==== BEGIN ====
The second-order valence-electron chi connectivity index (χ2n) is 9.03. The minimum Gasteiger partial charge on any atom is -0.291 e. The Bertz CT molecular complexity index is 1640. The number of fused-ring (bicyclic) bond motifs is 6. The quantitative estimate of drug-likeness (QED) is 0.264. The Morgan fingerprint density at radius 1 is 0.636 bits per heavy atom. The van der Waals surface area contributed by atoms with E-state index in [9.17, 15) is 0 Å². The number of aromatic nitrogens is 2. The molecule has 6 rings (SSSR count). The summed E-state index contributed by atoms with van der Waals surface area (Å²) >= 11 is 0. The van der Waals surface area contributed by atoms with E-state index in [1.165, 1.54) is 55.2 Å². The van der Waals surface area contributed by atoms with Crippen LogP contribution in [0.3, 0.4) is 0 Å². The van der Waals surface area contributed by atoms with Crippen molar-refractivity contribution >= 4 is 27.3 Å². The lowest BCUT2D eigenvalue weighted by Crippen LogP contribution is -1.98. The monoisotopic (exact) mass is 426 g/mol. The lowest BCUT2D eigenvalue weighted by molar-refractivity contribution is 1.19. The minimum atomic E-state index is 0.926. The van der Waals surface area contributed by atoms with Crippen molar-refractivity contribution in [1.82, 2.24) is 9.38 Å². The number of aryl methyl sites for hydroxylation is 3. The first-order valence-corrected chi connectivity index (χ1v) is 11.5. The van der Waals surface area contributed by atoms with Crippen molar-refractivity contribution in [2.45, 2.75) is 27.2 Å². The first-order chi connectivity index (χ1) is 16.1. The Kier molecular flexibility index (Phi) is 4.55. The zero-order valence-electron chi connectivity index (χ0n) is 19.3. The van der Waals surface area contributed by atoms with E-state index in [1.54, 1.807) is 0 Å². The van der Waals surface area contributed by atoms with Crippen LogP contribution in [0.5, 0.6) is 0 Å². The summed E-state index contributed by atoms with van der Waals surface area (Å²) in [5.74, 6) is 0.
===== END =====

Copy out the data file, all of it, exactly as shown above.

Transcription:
The second-order valence-electron chi connectivity index (χ2n) is 9.03. The minimum Gasteiger partial charge on any atom is -0.291 e. The Bertz CT molecular complexity index is 1640. The number of fused-ring (bicyclic) bond motifs is 6. The quantitative estimate of drug-likeness (QED) is 0.264. The Morgan fingerprint density at radius 1 is 0.636 bits per heavy atom. The van der Waals surface area contributed by atoms with E-state index in [9.17, 15) is 0 Å². The number of aromatic nitrogens is 2. The molecule has 6 rings (SSSR count). The summed E-state index contributed by atoms with van der Waals surface area (Å²) >= 11 is 0. The van der Waals surface area contributed by atoms with E-state index in [1.165, 1.54) is 55.2 Å². The van der Waals surface area contributed by atoms with Crippen LogP contribution in [0.3, 0.4) is 0 Å². The van der Waals surface area contributed by atoms with Crippen molar-refractivity contribution >= 4 is 27.3 Å². The lowest BCUT2D eigenvalue weighted by Crippen LogP contribution is -1.98. The monoisotopic (exact) mass is 426 g/mol. The lowest BCUT2D eigenvalue weighted by molar-refractivity contribution is 1.19. The minimum atomic E-state index is 0.926. The van der Waals surface area contributed by atoms with Crippen molar-refractivity contribution in [1.82, 2.24) is 9.38 Å². The number of aryl methyl sites for hydroxylation is 3. The first-order valence-corrected chi connectivity index (χ1v) is 11.5. The van der Waals surface area contributed by atoms with Crippen molar-refractivity contribution in [2.45, 2.75) is 27.2 Å². The first-order chi connectivity index (χ1) is 16.1. The Kier molecular flexibility index (Phi) is 4.55. The zero-order valence-electron chi connectivity index (χ0n) is 19.3. The van der Waals surface area contributed by atoms with E-state index in [1.54, 1.807) is 0 Å². The van der Waals surface area contributed by atoms with Crippen LogP contribution in [0.5, 0.6) is 0 Å². The summed E-state index contributed by atoms with van der Waals surface area (Å²) in [5.74, 6) is 0.